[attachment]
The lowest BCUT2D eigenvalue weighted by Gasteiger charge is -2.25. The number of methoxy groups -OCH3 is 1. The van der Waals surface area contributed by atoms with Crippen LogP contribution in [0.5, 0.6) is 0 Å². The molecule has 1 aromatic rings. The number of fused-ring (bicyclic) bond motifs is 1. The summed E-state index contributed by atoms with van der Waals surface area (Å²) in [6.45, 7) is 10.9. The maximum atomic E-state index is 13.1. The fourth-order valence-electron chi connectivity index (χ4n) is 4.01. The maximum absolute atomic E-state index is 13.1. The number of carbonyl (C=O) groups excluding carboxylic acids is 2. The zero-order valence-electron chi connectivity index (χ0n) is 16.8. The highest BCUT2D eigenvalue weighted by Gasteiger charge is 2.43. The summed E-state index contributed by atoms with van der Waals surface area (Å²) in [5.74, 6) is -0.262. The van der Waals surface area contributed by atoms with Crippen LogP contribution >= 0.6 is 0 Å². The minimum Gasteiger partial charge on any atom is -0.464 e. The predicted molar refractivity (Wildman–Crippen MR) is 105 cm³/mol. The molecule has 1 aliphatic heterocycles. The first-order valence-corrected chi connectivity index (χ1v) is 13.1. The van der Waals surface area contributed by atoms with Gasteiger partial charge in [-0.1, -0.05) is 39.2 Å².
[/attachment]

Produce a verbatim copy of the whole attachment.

The lowest BCUT2D eigenvalue weighted by Gasteiger charge is -2.25. The number of methoxy groups -OCH3 is 1. The van der Waals surface area contributed by atoms with Crippen LogP contribution in [0.5, 0.6) is 0 Å². The molecule has 1 aromatic rings. The number of fused-ring (bicyclic) bond motifs is 1. The summed E-state index contributed by atoms with van der Waals surface area (Å²) in [6.45, 7) is 10.9. The maximum atomic E-state index is 13.1. The fourth-order valence-electron chi connectivity index (χ4n) is 4.01. The maximum absolute atomic E-state index is 13.1. The number of carbonyl (C=O) groups excluding carboxylic acids is 2. The zero-order valence-electron chi connectivity index (χ0n) is 16.8. The highest BCUT2D eigenvalue weighted by Gasteiger charge is 2.43. The summed E-state index contributed by atoms with van der Waals surface area (Å²) in [5.74, 6) is -0.262. The van der Waals surface area contributed by atoms with Crippen LogP contribution >= 0.6 is 0 Å². The minimum Gasteiger partial charge on any atom is -0.464 e. The predicted molar refractivity (Wildman–Crippen MR) is 105 cm³/mol. The molecule has 1 aliphatic heterocycles. The first-order valence-corrected chi connectivity index (χ1v) is 13.1. The van der Waals surface area contributed by atoms with Gasteiger partial charge in [-0.1, -0.05) is 39.2 Å².